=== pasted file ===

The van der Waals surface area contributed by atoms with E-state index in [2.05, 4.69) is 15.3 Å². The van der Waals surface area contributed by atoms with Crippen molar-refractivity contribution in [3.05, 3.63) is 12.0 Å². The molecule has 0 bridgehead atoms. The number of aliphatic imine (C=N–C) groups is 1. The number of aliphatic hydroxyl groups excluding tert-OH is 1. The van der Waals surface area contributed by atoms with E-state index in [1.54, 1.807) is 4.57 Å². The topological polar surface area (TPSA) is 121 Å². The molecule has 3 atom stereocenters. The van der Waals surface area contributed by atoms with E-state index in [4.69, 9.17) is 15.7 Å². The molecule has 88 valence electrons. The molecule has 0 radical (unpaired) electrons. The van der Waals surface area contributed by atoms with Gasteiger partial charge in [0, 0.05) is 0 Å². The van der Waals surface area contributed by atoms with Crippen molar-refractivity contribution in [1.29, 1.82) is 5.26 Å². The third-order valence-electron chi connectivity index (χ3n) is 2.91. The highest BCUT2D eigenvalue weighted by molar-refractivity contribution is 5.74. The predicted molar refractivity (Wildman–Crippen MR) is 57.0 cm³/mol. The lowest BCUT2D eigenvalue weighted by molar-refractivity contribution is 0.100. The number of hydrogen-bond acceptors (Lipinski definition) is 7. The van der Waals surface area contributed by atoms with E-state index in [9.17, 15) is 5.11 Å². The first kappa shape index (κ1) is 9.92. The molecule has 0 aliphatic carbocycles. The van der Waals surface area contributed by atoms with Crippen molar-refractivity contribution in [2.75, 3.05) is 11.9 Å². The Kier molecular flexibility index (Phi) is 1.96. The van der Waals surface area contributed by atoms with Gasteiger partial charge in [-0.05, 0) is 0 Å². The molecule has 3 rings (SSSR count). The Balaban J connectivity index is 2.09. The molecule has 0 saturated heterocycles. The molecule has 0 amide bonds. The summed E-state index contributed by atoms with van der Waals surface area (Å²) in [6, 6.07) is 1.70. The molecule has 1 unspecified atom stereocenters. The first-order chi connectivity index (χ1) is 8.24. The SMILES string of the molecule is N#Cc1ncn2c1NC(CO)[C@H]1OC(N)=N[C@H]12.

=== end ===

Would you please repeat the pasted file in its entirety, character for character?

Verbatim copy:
The van der Waals surface area contributed by atoms with E-state index in [2.05, 4.69) is 15.3 Å². The van der Waals surface area contributed by atoms with Crippen molar-refractivity contribution in [3.05, 3.63) is 12.0 Å². The molecule has 0 bridgehead atoms. The number of aliphatic imine (C=N–C) groups is 1. The number of aliphatic hydroxyl groups excluding tert-OH is 1. The van der Waals surface area contributed by atoms with E-state index in [1.54, 1.807) is 4.57 Å². The topological polar surface area (TPSA) is 121 Å². The molecule has 3 atom stereocenters. The van der Waals surface area contributed by atoms with E-state index in [4.69, 9.17) is 15.7 Å². The molecule has 88 valence electrons. The molecule has 0 radical (unpaired) electrons. The van der Waals surface area contributed by atoms with Gasteiger partial charge in [0, 0.05) is 0 Å². The van der Waals surface area contributed by atoms with Crippen molar-refractivity contribution in [1.29, 1.82) is 5.26 Å². The third-order valence-electron chi connectivity index (χ3n) is 2.91. The highest BCUT2D eigenvalue weighted by molar-refractivity contribution is 5.74. The predicted molar refractivity (Wildman–Crippen MR) is 57.0 cm³/mol. The lowest BCUT2D eigenvalue weighted by molar-refractivity contribution is 0.100. The number of hydrogen-bond acceptors (Lipinski definition) is 7. The van der Waals surface area contributed by atoms with E-state index in [9.17, 15) is 5.11 Å². The first kappa shape index (κ1) is 9.92. The molecule has 0 aliphatic carbocycles. The van der Waals surface area contributed by atoms with Crippen molar-refractivity contribution in [2.75, 3.05) is 11.9 Å². The Kier molecular flexibility index (Phi) is 1.96. The van der Waals surface area contributed by atoms with Gasteiger partial charge in [-0.05, 0) is 0 Å². The molecule has 3 rings (SSSR count). The Balaban J connectivity index is 2.09. The molecule has 0 saturated heterocycles. The molecule has 0 amide bonds. The summed E-state index contributed by atoms with van der Waals surface area (Å²) in [6, 6.07) is 1.70. The molecule has 1 unspecified atom stereocenters. The first-order chi connectivity index (χ1) is 8.24. The SMILES string of the molecule is N#Cc1ncn2c1NC(CO)[C@H]1OC(N)=N[C@H]12.